Pfizer contracts with Antares to build a rescue auto-injector for an unnamed drug | Tech Science
Pfizer has tapped Antares Pharma for the development of a self-administered combination drug-device rescue pen for an undisclosed medicine, shortly after investing $465 million in a new sterile injectables plant.
Pfizer will pay for the product’s development and lead the push for FDA approval, while Antares will provide its QuickShot auto-injector.
Under a separate supply deal, Antares will deliver the finished, fully packaged product to Pfizer at cost, plus margin, while the Big Pharma will then be responsible for its commercialization. While full financial details are not available, Antares will receive royalties on net sales.
“We look forward to working closely with Pfizer throughout the development phase of this combination product and assisting them with the FDA drug device approval process,” Antares President and CEO Robert Apple said in a statement (PDF). The Ewing, New Jersey-based company’s stock was up more than 8% in premarket trading.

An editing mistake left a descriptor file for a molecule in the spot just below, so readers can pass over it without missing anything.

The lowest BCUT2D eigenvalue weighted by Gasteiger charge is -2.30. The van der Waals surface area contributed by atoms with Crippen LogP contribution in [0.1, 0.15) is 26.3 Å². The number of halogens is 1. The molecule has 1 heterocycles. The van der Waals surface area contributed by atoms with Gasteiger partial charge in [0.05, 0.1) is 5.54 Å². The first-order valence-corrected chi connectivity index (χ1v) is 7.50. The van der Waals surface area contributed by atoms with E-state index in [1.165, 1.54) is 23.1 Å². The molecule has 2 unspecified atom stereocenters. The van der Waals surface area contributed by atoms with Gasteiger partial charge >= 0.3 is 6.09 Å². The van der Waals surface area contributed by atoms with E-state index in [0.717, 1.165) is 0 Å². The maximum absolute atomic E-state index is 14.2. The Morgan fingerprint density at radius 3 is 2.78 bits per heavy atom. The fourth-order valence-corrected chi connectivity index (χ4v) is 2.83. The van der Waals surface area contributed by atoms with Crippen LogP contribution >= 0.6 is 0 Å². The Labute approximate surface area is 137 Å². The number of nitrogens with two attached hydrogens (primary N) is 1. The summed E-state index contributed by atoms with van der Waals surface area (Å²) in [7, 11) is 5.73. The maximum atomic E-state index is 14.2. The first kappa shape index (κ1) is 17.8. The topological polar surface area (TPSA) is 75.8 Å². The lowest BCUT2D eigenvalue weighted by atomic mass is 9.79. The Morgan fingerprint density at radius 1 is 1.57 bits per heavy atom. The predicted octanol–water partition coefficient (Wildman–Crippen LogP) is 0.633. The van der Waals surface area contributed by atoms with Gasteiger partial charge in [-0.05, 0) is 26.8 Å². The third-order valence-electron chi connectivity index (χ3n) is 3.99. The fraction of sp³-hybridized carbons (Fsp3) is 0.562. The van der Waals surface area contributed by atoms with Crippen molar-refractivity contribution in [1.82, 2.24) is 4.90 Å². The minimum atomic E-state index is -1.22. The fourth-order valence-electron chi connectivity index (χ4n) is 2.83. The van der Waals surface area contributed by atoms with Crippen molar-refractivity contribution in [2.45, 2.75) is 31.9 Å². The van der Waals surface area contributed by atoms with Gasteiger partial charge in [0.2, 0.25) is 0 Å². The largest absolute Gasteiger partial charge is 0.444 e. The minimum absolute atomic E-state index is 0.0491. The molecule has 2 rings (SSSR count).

RELATED: Pfizer building $465M sterile injectables plant at its Michigan site
Pfizer’s massive, 400,000-square-foot addition planned for its Portage, Michigan, manufacturing plant is expected to add 450 new jobs when its fully operational in 2024.
The site is already one of the company’s primary facilities for sterile injectable, liquid and semisolid medicines—as well as for active pharmaceutical ingredients—and currently manufactures more than 150 products.
Pfizer previously contracted with Antares in a similar delivery device deal through its consumer health arm in 2011, with its targets and financial details undisclosed as well.
“This development agreement between Antares and Pfizer further expands our portfolio of pipeline-partnered products,” including the number of products using the company’s QuickShot auto-injector platform, Apple said.
Antares also maintains collaborations with Actavis, Meda, AMAG Pharmaceuticals and Teva. Antares’ other proprietary products include Otrexup (methotrexate) subcutaneous injection and the investigational testosterone replacement therapy Xyosted, currently under FDA review with decision expected by the end of September.